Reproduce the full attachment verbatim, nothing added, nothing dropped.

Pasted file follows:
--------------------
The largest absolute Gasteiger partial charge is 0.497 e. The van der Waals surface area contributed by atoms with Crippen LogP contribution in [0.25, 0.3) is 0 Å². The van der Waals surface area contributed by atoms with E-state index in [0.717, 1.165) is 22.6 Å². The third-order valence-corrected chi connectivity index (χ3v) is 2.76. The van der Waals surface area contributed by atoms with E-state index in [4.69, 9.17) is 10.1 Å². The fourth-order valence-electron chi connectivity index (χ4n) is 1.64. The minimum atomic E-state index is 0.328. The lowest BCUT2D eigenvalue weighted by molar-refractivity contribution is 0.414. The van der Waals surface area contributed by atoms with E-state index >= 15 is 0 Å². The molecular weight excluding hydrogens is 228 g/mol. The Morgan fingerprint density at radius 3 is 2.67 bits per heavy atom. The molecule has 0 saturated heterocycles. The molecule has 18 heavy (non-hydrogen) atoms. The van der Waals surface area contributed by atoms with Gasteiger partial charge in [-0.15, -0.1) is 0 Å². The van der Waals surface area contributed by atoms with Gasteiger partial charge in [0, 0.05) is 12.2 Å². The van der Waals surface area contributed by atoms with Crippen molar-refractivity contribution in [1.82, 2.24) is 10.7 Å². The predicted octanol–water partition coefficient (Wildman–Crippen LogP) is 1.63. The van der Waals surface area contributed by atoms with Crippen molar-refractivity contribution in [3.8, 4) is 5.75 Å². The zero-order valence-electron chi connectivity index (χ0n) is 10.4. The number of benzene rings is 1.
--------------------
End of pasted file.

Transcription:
The largest absolute Gasteiger partial charge is 0.497 e. The van der Waals surface area contributed by atoms with Crippen LogP contribution in [0.25, 0.3) is 0 Å². The van der Waals surface area contributed by atoms with E-state index in [0.717, 1.165) is 22.6 Å². The third-order valence-corrected chi connectivity index (χ3v) is 2.76. The van der Waals surface area contributed by atoms with E-state index in [4.69, 9.17) is 10.1 Å². The fourth-order valence-electron chi connectivity index (χ4n) is 1.64. The minimum atomic E-state index is 0.328. The lowest BCUT2D eigenvalue weighted by molar-refractivity contribution is 0.414. The van der Waals surface area contributed by atoms with E-state index >= 15 is 0 Å². The molecular weight excluding hydrogens is 228 g/mol. The Morgan fingerprint density at radius 3 is 2.67 bits per heavy atom. The molecule has 0 saturated heterocycles. The molecule has 18 heavy (non-hydrogen) atoms. The van der Waals surface area contributed by atoms with Gasteiger partial charge in [-0.15, -0.1) is 0 Å². The van der Waals surface area contributed by atoms with Gasteiger partial charge in [0, 0.05) is 12.2 Å². The van der Waals surface area contributed by atoms with Crippen molar-refractivity contribution in [1.82, 2.24) is 10.7 Å². The predicted octanol–water partition coefficient (Wildman–Crippen LogP) is 1.63. The van der Waals surface area contributed by atoms with Crippen molar-refractivity contribution in [3.8, 4) is 5.75 Å². The zero-order valence-electron chi connectivity index (χ0n) is 10.4. The number of benzene rings is 1.